Wikipedia talk:No original research/Archive 48

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Primary, secondary and tertiary – item order reversal

I have been bold and dared reverse the order in which the items were listed (tertiary, secondary, primary) mainly for 2 reasons:

  • the introduction listed them in the current order (primary, secondary, tertiary), so I believe that the list should respect it;
  • but more importantly, the old order contained forward references, which is, IMHO, bad. (E. g., a definition in a paragraph used a term defined only in some following paragraph; such as "tertiary sources" using the term "secondary sources", which was defined only in the next paragraph; by reversing the order, I believe that I have removed the problem.) --84.47.59.184 (talk) 19:16, 9 November 2009 (UTC)
I'd support this change as it makes sense to me to have them in primary/secondary/tertiary order. Not sure why it was in the reverse order before. Laurent (talk) 19:22, 9 November 2009 (UTC)
We used to list it in Primary, Secondary, Tertiary order ... and it was changed to the Tertiary, Secondary, Primary order about a year ago (with this edit). I do remember a some of discussion about it at the time... I will track it down and link. Blueboar (talk) 19:36, 9 November 2009 (UTC)
OK... found it... here is the discussion on why it was reversed in the first place. Personally, I don't think it really matters one way or the other, and I see valid reasons for doing it either way. I am just making sure that people understand that there were reasons why the order was reversed in the first place... and letting them know what those reasons were. Blueboar (talk) 19:46, 9 November 2009 (UTC)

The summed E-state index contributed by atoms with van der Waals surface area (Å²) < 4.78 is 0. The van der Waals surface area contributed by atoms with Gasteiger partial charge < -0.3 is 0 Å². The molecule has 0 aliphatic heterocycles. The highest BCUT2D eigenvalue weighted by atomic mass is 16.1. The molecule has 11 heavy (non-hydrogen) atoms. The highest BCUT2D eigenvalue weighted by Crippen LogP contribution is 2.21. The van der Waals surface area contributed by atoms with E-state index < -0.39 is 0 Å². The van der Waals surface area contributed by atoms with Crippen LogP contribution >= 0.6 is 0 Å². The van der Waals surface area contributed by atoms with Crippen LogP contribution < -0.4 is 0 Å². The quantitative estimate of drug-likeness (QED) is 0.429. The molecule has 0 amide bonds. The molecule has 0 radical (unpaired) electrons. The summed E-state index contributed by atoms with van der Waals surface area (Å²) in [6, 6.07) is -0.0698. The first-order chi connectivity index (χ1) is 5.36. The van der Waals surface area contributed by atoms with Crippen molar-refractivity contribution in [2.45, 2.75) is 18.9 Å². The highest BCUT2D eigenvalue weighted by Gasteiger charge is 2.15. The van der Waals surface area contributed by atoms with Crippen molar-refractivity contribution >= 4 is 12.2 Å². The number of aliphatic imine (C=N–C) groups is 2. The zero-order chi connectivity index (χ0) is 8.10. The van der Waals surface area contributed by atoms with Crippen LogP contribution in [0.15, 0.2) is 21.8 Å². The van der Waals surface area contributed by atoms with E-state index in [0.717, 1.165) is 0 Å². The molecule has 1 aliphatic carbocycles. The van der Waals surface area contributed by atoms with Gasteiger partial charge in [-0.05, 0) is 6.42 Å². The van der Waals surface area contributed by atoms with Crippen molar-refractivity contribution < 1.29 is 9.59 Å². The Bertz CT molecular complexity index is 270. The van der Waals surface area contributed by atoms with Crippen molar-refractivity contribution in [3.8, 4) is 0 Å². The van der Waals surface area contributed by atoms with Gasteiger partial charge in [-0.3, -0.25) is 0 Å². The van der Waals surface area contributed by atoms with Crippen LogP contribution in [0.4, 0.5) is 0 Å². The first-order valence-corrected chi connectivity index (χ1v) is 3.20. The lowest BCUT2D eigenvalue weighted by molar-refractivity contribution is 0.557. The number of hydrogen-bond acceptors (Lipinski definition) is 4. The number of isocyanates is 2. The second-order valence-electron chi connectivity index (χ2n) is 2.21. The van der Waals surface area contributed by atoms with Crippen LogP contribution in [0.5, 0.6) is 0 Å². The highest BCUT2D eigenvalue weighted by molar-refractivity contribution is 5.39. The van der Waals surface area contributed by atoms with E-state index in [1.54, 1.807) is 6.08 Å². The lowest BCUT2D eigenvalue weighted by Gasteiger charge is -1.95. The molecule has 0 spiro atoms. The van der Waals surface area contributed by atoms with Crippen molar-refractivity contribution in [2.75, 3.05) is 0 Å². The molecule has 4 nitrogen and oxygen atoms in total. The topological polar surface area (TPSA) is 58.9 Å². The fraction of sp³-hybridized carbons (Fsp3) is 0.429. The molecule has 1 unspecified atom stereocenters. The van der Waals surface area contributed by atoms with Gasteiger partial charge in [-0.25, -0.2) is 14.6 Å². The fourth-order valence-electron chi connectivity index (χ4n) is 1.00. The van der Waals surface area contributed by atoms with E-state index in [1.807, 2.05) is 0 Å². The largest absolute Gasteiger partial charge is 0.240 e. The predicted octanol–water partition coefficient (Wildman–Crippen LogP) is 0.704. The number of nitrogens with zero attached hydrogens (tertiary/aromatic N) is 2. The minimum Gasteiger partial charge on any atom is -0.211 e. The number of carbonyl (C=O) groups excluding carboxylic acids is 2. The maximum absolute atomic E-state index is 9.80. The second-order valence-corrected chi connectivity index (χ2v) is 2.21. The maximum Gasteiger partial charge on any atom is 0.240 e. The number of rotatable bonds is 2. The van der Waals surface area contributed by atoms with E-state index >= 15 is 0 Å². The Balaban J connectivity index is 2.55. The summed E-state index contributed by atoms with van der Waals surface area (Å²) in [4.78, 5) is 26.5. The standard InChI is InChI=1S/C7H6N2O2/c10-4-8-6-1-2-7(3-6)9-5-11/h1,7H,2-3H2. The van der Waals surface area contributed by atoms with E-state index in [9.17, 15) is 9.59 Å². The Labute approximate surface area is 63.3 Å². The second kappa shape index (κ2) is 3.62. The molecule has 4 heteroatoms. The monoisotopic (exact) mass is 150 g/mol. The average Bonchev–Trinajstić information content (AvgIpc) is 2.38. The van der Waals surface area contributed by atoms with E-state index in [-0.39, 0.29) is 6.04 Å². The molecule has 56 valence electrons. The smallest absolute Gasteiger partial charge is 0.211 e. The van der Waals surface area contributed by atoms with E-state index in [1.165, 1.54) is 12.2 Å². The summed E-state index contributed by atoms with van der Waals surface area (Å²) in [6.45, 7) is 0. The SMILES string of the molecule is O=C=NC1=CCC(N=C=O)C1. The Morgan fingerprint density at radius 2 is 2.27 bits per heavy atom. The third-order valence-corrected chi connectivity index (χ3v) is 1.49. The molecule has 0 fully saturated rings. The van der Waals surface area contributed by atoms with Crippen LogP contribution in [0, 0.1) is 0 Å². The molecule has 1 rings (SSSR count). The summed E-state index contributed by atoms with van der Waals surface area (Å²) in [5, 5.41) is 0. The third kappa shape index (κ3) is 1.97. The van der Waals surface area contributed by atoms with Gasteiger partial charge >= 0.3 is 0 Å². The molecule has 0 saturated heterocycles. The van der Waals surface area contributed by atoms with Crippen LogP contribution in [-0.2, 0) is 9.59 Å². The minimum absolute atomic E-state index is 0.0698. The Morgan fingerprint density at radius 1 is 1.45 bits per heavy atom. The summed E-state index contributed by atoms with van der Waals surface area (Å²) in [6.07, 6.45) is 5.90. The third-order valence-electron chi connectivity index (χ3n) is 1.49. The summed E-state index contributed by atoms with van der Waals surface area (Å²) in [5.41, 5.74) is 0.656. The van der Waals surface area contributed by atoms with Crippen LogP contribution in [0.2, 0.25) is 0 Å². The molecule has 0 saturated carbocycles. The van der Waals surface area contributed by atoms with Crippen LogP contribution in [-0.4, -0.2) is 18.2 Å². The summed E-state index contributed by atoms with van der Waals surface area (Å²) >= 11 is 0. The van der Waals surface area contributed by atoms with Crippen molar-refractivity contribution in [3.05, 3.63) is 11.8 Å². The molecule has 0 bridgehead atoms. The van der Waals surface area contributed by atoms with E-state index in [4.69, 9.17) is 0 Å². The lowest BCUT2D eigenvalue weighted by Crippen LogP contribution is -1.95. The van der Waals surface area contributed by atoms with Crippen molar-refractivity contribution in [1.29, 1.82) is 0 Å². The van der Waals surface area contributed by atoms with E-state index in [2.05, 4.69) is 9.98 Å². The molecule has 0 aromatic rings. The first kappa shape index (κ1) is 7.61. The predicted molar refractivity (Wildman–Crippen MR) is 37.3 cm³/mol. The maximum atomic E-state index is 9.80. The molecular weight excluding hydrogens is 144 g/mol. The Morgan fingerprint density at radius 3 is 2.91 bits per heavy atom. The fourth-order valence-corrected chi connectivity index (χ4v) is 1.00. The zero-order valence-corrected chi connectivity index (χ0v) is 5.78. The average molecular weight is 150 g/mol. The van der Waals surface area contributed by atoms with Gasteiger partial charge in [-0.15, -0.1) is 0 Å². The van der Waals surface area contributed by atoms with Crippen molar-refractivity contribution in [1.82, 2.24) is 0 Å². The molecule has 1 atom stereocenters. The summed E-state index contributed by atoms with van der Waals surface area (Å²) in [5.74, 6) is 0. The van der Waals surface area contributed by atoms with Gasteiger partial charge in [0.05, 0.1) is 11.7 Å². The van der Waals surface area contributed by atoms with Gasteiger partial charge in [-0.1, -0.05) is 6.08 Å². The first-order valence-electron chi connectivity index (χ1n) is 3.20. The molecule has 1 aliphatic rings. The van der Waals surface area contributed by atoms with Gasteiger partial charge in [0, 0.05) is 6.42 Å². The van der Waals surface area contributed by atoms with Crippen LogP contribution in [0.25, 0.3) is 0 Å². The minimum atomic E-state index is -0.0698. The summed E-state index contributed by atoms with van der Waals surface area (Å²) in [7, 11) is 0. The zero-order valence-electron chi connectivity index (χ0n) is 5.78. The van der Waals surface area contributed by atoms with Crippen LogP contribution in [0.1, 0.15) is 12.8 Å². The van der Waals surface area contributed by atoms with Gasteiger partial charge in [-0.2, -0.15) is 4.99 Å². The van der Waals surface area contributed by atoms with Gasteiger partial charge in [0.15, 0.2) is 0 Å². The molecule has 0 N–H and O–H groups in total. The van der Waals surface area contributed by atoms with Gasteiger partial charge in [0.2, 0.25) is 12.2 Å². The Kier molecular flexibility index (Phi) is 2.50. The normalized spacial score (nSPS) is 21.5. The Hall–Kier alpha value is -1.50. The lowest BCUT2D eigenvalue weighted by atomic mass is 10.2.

(I am sorry about the delay, I had some work to do.) Actually, I have read the reasoning twice, but I am still a little confused about it. I really do not understand how it can possibly be easier to explain according to that proposal. First, one starts describing the (presumably) unknown term "tertiary sources", which is defined with a reference to the (still presumably unknown) term "secondary sources", which is in turn defined with a reference to the term "primary sources", which is then (finally) explained, thus requiring the reader to push 2 items onto their working stack, if the section is to be read from the top. I, on the other hand, prefer a "narrative" style, which absolves the user from the need of such a working stack; therefore, I consider it simpler, and therefore better. Honestly, I cannot understand how that approach could possibly be clearer, if it starts with describing a presumably unknown and abstract term with yet another presumably uknown and abstract term, etc., instead of starting from possibly well-known and obvious terms (photographs, original documents,...), establishing the term "primary sources", then moving on to "secondary sources", explaining that they are, among others, interpretations, analyses, and possibly syntheses of the primary sources, and then, knowing all of this, we may happily define "tertiary sources", that they are the sources that, among others, sum up secondary sources. That is how things are generally taught. Besides, the same order is in the following proposal Wikipedia:Primary_Secondary_and_Tertiary_Sources#Definitions_of_primary.2C_secondary_and_tertiary and also in Wikipedia:Reliable sources (medicine-related articles)#Definitions. I admit that I have possibly missed the original author's point for reversing it. (Maybe the author was a LISP evangelist, LOL.) But thank you very much for showing me the discussion, I had not even attempted to search for one. -- 84.47.59.184 (talk) 23:18, 9 November 2009 (UTC)